Is paying off your mortgage early the best financial decision?
Paying your mortgage before you reach retirement age is the ultimate milestone for many Kiwis. But could your net worth be higher and your home loan repaid sooner, if you re-invest the equity in your home elsewhere instead? Home loan adviser Christine Hazeldine considers the options.
OPINION: Recent statistics have revealed that fewer Kiwis are entering retirement mortgage-free, with a 10 percent drop in the last five years*. While paying off your home loan first is a great way to lower some of your living expenses once you’ve reached retirement age, it may be worth considering the alternatives.
With New Zealanders continuing to live longer, our period of retirement is also growing. We’re having to ensure we have enough to live on for those often extended golden years.
It’s not in your best interest to begin preparing for retirement once you’re in your 50s (although it’s never too late to start); rather, you need to consider beginning retirement planning as early as your 30s. Paying off your home loan before you reach retirement age means you may require less money to live. But will just doing this alone be enough?
Why putting your income to work is so important
If you have limited funds to save for retirement, paying off your home loan may not be enough.
Having a freehold home, along with retirement savings and KiwiSaver, may not be sufficient when divided by the 20 years or more from finishing life in the workforce – even topped up with New Zealand Superannuation. In other words, you may not have enough on saving income from working alone; you may also need to put your income to work.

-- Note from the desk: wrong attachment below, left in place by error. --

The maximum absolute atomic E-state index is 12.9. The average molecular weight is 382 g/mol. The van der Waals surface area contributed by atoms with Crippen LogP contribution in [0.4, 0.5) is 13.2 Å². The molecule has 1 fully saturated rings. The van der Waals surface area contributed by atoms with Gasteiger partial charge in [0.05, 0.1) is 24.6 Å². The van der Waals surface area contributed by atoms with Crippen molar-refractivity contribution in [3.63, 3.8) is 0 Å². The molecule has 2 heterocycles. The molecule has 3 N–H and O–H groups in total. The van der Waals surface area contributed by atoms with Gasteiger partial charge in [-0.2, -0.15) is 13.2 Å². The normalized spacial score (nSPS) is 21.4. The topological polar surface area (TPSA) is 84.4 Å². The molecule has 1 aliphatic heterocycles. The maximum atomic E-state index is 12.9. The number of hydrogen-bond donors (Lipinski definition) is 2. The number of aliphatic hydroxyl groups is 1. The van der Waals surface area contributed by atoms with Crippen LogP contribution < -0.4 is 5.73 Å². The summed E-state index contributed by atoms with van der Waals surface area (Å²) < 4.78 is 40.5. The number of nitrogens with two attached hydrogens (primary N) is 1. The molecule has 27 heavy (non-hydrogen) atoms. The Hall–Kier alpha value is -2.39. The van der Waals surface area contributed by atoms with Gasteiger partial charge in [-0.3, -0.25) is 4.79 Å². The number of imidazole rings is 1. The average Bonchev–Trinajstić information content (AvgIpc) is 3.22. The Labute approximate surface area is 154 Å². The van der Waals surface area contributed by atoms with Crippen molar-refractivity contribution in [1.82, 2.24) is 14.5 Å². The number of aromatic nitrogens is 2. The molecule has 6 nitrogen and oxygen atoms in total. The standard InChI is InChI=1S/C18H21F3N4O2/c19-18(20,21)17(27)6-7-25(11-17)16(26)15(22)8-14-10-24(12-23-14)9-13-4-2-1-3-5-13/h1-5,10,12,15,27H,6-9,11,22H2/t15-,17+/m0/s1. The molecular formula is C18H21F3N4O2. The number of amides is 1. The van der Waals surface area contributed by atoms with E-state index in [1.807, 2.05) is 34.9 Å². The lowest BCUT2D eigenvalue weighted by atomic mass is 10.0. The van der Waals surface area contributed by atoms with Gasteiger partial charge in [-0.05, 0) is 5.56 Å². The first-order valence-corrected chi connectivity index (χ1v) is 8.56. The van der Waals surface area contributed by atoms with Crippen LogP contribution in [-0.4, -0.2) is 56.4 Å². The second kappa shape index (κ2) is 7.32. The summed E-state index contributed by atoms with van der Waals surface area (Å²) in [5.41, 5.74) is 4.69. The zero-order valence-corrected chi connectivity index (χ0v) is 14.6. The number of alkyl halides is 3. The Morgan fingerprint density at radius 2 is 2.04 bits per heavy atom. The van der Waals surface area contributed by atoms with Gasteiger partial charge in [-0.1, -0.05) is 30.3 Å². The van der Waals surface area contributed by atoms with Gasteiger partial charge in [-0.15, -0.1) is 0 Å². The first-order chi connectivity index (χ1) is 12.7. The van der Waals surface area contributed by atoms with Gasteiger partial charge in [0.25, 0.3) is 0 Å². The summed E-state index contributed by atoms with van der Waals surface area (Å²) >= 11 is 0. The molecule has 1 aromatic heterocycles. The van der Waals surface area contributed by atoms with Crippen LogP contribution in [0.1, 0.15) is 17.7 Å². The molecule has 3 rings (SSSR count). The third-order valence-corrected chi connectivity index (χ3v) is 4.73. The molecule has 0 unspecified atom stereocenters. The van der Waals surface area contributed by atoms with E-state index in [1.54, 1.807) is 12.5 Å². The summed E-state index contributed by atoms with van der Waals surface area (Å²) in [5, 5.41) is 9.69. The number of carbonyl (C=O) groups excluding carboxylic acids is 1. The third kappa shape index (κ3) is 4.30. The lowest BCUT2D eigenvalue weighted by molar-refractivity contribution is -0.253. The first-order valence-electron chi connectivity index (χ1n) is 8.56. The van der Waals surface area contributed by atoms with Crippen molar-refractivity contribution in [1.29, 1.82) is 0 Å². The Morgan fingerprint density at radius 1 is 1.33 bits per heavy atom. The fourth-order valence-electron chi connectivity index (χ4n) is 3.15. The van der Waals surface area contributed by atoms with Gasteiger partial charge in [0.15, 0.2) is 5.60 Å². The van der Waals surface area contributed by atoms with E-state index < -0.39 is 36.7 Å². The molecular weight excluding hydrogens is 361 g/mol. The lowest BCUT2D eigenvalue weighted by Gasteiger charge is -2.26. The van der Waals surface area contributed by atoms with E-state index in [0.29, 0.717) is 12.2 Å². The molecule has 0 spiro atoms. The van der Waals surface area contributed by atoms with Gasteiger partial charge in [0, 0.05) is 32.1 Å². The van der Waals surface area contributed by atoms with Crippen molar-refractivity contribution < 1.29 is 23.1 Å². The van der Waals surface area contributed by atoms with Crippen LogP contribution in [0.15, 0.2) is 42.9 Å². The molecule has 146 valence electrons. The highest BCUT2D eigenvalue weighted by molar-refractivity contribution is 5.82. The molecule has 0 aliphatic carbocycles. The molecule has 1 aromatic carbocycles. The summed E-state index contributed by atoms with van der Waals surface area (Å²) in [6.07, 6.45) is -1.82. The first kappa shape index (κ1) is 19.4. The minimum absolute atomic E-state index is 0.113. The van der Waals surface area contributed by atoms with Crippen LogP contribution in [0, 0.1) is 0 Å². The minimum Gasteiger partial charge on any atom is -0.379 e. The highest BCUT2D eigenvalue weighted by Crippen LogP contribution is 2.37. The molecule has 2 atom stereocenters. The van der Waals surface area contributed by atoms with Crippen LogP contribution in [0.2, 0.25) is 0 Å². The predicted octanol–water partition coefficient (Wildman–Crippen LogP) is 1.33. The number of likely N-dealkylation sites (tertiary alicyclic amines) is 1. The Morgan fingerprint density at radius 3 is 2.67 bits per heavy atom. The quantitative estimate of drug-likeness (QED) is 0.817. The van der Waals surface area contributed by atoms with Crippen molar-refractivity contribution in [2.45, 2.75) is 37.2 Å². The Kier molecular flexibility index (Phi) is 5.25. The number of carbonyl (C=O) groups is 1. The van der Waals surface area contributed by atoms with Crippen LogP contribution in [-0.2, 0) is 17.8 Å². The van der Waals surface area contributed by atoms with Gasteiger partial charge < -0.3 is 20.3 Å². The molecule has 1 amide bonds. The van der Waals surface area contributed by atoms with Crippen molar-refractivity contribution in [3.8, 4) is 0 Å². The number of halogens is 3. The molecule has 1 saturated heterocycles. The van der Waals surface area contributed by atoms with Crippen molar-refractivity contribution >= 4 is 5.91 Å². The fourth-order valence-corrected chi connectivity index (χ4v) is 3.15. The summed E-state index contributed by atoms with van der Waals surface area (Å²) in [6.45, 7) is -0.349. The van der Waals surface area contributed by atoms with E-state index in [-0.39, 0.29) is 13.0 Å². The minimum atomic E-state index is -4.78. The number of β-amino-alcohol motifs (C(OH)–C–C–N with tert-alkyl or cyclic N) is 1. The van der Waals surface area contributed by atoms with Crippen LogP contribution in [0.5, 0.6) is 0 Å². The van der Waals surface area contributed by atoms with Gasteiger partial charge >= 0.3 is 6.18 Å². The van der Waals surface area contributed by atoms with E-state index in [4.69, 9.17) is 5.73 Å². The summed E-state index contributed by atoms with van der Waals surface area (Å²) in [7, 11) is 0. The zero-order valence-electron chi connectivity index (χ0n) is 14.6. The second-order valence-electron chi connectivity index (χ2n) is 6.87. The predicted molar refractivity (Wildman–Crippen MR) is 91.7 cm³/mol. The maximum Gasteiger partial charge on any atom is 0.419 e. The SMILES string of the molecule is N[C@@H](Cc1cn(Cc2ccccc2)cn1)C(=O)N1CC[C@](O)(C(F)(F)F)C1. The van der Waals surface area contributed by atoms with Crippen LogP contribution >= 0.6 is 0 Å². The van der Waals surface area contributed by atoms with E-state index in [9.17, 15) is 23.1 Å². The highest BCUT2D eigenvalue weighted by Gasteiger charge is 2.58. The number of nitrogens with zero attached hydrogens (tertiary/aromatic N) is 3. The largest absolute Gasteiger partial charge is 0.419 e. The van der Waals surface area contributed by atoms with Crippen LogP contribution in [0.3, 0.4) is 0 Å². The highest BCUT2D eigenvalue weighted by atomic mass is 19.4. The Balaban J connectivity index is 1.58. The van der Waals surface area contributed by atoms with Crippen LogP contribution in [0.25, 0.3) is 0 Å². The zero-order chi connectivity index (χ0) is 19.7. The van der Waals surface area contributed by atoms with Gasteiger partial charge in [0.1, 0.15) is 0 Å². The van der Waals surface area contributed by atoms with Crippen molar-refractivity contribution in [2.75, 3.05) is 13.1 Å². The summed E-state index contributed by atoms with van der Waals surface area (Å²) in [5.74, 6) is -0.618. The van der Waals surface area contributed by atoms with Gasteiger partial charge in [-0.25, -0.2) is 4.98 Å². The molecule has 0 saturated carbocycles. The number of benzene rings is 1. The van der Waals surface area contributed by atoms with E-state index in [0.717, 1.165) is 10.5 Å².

If you are earning enough to pay for your lifestyle and save for retirement you may feel you have nothing to worry about. But your savings are not inflation-proof, and let’s face it, most of us live the lifestyle that befits our income. If you want the ‘good life’ now and also when you retire, it’s time to do something about it.
Not all debt is a noose around your neck
Home loan debt is a big part of your retirement planning discussion, but so is making a distinction between personal debt (your home) and investment debt.
If your aim is to grow your wealth, you may reap more benefit from re-considering the function of debt in your retirement plan.
Paying off your home mortgage may give you peace of mind, and it is what we have been taught to do, but increasing your borrowing once you have sufficient equity in your home can potentially enable you to do this more quickly. In addition, it can provide you with a passive income (an income you don’t physically work for) when you retire.
If you want the ‘good life’ now and also when you retire, it’s time to do something about it.
Using home equity to build assets
Every time you pay the principal on your home loan, you are building equity. Equity is the difference between what your home is worth and how much you owe on it. By using the equity you have in your home, you can acquire an asset-based investment. This could help you gain additional assets and allow you to earn either a passive income from rental, or assets you can sell to recover capital gain in your retirement.
The only way you can access the capital gain on your home is to sell it, but then you need to either buy another on the same market losing the capital gain you’ve made, downsize, or move to a different location where housing is cheaper.